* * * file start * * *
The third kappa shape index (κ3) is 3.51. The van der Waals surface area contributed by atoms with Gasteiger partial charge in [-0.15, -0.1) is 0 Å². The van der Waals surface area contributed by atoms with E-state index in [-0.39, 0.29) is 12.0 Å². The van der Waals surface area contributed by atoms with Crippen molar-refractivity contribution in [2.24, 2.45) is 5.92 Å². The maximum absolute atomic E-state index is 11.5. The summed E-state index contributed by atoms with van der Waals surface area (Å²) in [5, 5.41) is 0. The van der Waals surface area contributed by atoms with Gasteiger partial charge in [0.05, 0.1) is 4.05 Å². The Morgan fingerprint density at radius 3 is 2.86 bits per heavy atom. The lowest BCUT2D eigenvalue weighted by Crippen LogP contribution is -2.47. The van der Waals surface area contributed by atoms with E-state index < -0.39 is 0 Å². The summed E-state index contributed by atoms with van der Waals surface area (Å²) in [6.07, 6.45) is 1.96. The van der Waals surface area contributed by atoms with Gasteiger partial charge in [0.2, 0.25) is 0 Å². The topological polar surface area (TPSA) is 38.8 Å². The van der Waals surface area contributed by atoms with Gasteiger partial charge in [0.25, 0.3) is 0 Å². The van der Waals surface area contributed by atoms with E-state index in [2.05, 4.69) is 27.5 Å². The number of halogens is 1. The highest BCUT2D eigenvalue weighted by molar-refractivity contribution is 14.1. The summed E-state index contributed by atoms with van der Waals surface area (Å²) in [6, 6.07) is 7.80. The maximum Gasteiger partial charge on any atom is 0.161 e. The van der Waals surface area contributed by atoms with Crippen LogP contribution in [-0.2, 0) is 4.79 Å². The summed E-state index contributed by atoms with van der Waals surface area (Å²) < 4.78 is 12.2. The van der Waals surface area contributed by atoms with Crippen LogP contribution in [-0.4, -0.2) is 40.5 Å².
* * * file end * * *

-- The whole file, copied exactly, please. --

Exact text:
The third kappa shape index (κ3) is 3.51. The van der Waals surface area contributed by atoms with Gasteiger partial charge in [-0.15, -0.1) is 0 Å². The van der Waals surface area contributed by atoms with E-state index in [-0.39, 0.29) is 12.0 Å². The van der Waals surface area contributed by atoms with Crippen molar-refractivity contribution in [2.24, 2.45) is 5.92 Å². The maximum absolute atomic E-state index is 11.5. The summed E-state index contributed by atoms with van der Waals surface area (Å²) in [5, 5.41) is 0. The van der Waals surface area contributed by atoms with Gasteiger partial charge in [0.05, 0.1) is 4.05 Å². The Morgan fingerprint density at radius 3 is 2.86 bits per heavy atom. The lowest BCUT2D eigenvalue weighted by Crippen LogP contribution is -2.47. The van der Waals surface area contributed by atoms with E-state index < -0.39 is 0 Å². The summed E-state index contributed by atoms with van der Waals surface area (Å²) in [6.07, 6.45) is 1.96. The van der Waals surface area contributed by atoms with Gasteiger partial charge in [0.2, 0.25) is 0 Å². The topological polar surface area (TPSA) is 38.8 Å². The van der Waals surface area contributed by atoms with Gasteiger partial charge in [0.25, 0.3) is 0 Å². The van der Waals surface area contributed by atoms with E-state index in [2.05, 4.69) is 27.5 Å². The number of halogens is 1. The highest BCUT2D eigenvalue weighted by molar-refractivity contribution is 14.1. The summed E-state index contributed by atoms with van der Waals surface area (Å²) in [6, 6.07) is 7.80. The maximum Gasteiger partial charge on any atom is 0.161 e. The van der Waals surface area contributed by atoms with Crippen LogP contribution in [-0.2, 0) is 4.79 Å². The summed E-state index contributed by atoms with van der Waals surface area (Å²) < 4.78 is 12.2. The van der Waals surface area contributed by atoms with Crippen LogP contribution in [-0.4, -0.2) is 40.5 Å².